Hi, William, and thanks so much for the response!

Unfortunately, I'm actually not mystified by bicycle geometry. :-)  I work 
in a bike shop and if I'm around always work with the shorter women who 
come in hoping to be fit on road bikes (and I've trained all the other 
staff and mechanics to understand the issues). I also have experience with 
other models of Rivendells -- between my boyfriend and me, we have three 
(one for me; two for the boyfriend).  We visit the SF Bay Area at least 
once a year to see family and always take a ride to visit Rivendell HQ.

Unfortunately, the new 47cm Atlantis frame -- if the ETT of 54cm is correct 
-- will not work for me (even with the nicely slack seat-tube angle) _if I 
would like to use drop bars_.  It's a lovely frame, and perhaps in 20 years 
or so I may prefer swept-back bars on a beautifully designed, 
somewhat-rough-stuff all-rounder, but not at this time.

It's unfortunate (for me and for similarly height-challenged women who 
could probably justify a $1,600 frame but who would have a harder time 
justifying a nearly $3,000 one!), but there are far great tragedies in the 
world!

Enjoying the list/forum, and always happy when I check in to read the 
updates. I wish Rivendell a long and prosperous future! All the best,

Elisabeth Sherwood
Washington, DC


On Wednesday, April 11, 2018 at 12:11:27 AM UTC-4, William deRosset wrote:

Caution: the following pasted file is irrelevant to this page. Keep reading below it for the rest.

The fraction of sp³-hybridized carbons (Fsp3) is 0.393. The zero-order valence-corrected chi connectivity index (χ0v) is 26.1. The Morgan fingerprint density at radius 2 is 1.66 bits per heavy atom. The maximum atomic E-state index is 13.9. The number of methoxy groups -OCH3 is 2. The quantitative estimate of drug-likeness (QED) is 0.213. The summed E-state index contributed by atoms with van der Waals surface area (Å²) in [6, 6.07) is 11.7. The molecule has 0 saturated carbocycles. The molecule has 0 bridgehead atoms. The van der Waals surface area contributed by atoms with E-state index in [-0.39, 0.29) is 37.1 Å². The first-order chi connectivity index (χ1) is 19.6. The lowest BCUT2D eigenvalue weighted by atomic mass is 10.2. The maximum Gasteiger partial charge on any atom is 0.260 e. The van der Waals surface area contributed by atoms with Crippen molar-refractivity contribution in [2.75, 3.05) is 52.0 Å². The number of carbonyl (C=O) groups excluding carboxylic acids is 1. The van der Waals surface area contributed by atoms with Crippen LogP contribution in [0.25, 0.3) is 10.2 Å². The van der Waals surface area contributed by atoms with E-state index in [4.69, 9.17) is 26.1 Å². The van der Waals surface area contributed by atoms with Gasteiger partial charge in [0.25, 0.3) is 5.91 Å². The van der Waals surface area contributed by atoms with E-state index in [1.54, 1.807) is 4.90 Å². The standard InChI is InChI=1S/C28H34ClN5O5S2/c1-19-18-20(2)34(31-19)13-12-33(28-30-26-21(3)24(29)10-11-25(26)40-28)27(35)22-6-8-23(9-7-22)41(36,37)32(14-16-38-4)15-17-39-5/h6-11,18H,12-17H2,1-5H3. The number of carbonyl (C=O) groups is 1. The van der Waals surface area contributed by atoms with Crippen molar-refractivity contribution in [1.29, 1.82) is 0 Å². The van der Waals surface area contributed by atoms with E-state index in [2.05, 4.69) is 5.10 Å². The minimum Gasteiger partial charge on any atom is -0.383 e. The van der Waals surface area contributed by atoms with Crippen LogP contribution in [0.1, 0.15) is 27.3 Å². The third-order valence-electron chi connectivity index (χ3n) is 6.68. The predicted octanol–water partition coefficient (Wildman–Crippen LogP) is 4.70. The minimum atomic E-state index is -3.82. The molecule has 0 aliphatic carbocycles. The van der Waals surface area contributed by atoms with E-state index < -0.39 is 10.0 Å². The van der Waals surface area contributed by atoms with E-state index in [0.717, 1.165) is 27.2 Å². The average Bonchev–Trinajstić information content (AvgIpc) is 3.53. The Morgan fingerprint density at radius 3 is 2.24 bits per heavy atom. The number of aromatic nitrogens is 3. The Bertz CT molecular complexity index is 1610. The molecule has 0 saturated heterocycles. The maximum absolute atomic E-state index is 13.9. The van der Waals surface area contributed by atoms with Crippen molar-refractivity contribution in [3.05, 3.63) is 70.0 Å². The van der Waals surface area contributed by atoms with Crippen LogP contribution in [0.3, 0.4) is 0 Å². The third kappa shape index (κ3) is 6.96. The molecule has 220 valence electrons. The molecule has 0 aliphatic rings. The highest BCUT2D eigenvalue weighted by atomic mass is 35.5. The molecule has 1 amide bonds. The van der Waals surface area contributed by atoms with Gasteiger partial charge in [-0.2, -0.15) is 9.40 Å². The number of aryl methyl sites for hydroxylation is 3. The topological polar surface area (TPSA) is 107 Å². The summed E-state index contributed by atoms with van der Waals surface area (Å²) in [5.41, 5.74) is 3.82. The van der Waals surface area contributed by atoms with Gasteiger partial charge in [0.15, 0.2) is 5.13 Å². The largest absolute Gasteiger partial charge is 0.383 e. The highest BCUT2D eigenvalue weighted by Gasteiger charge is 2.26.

>
> Dear Elisabeth,
>
> This is why stack and reach sizing helps cut through the mess that sloping 
> top tubes and variable setback creates. 
>
> I turn out to be a bone-stock 56 cm racing bike rider based on the CONI 
> manual, but that ends up being a: 57, a 55, or a 53 in Grant Petersen 
> machines depending on the model, somewhere around a 59 in French-fit rando 
> machines. 
>
> It all works out to: 73 from the tip of my saddle to the top of the brake 
> lever, 2" or so drop, and 73 saddle height with drop bars. Adjust for loop 
> bars, add a pile of reach for mountain bike bars, and hope that nobody has 
> cut the threadless steerer too short on non-gp machines.
>
> By the way, GP bikes were traditionally built with ling top tubes and 
> slack seat tubes, contrary to the long-leg and short torso design orthodoxy 
> for women. Individual variation trumps generalization, but stack and reach 
> will help demystify the effective geo of sloping bikes.
>
> Or you can call in to the mothership. They won't steer you astray.
>
> Best Regards,
>
> Will
> William M deRosset
> Fort Collins CO USA
>
>

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